Stephen Hawking: Automation and AI Are Going to Decimate Middle Class Jobs (Futurism, September 2017)

Artificial intelligence and increasing automation is going to decimate middle class jobs, worsening inequality and risking significant political upheaval, Stephen Hawking has warned.

375 million jobs may be automated by 2030, study suggests (CNN Tech September 2017)

The McKinsey Global Institute cautions that as many as 375 million workers will need to switch occupational categories by 2030 due to automation. The work most at risk of automation includes physical jobs in predictable environments, such as operating machinery or preparing fast food. Data collection and processing is also in the crosshairs, with implications for mortgage origination, paralegals, accounts and back-office processing.

August 2017

July 2017


June 2017

De opmars van de robot (dutch)

De voortgaande technologisering van de samenleving door het steeds meer inzetten van robots, verdergaande automatisering en het massaal opslaan van data verandert de samenleving compleet. Het gaat arbeidsplaatsen kosten, heel veel arbeidsplaatsen. Dat betoogt Martin Ford in zijn boek “De opmars van de robots”.

Why Automation is Different this Time (June 2017)

Half of all jobs could be automated in the next twenty years. That means some pretty radical changes for society. In this video, I look at some of the steps we’ll need to take in order to survive the Robot Revolution.

May 2017

April 2017

March 2017

February 2017

January 2017


The Rise of the Robots: Technology and the Threat of Mass Unemployment (Book, Martin Ford 2016)

In a world of self-driving cars and big data, smart algorithms and Siri, we know that artificial intelligence is getting smarter every day. Though all these nifty devices and programs might make our lives easier, they’re also well on their way to making “good” jobs obsolete. A computer winning Jeopardy might seem like a trivial, if impressive, feat, but the same technology is making paralegals redundant as it undertakes electronic discovery, and is soon to do the same for radiologists. And that, no doubt, will only be the beginning. In Silicon Valley the phrase “disruptive technology” is tossed around on a casual basis. No one doubts that technology has the power to devastate entire industries and upend various sectors of the job market. But Rise of the Robots asks a bigger question: can accelerating technology disrupt our entire economic system to the point where a fundamental restructuring is required? Companies like Facebook and YouTube may only need a handful of employees to achieve enormous valuations, but what will be the fate of those of us not lucky or smart enough to have gotten into the great shift from human labor to computation?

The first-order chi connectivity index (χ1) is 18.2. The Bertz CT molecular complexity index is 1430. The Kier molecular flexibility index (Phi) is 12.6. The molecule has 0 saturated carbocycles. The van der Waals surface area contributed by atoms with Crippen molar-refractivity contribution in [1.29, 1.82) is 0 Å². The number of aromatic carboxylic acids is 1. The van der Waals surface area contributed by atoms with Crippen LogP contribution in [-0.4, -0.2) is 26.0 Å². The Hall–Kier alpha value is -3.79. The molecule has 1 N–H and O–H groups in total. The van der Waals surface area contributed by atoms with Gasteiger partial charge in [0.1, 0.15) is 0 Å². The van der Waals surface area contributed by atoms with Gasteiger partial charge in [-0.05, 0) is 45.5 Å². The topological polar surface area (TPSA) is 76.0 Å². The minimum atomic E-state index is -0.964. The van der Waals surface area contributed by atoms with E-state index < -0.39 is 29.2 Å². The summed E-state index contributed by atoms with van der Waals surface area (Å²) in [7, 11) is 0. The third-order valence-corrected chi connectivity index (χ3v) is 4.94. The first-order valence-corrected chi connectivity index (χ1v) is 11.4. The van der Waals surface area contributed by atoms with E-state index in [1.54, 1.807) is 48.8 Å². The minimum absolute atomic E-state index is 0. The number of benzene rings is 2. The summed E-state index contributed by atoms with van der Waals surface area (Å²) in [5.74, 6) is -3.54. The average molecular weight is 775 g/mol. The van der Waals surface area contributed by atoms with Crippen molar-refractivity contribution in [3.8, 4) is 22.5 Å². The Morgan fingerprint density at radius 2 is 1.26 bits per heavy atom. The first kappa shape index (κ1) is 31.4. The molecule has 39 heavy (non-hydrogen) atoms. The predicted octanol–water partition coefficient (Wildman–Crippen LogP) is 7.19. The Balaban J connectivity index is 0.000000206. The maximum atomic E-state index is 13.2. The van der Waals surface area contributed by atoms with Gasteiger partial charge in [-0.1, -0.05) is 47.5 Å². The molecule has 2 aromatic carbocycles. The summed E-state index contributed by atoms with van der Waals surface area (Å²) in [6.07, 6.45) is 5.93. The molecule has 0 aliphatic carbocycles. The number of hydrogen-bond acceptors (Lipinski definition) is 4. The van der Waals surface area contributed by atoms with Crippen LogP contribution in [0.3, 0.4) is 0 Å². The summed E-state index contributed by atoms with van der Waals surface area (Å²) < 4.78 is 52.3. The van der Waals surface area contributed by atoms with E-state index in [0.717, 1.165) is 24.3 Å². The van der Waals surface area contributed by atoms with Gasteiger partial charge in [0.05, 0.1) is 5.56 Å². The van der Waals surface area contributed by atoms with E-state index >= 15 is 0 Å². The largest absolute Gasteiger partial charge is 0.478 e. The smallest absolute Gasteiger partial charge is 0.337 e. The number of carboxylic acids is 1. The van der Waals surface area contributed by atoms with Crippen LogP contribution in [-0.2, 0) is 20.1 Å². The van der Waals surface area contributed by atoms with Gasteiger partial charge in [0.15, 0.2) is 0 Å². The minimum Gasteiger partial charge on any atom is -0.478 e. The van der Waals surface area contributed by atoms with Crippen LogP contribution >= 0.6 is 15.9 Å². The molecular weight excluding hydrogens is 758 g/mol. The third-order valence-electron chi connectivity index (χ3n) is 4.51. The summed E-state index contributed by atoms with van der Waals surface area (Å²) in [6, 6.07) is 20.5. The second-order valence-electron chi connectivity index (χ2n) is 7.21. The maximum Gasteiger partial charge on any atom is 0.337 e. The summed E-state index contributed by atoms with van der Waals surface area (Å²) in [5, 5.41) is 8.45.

World Minerals are fast and irreversibly depleting …


Automation and Exponential Growth: Not a Problem. Until it is.

Four years ago I wrote about the concern I had about automation and the problems it would cause to society. It seemed as logical then as it does now that at some point computers and machines will be able to do every task better and more efficiently than humans. Since then, I have noted that many prominent academics, like Stephen Hawking, have come to the same conclusions.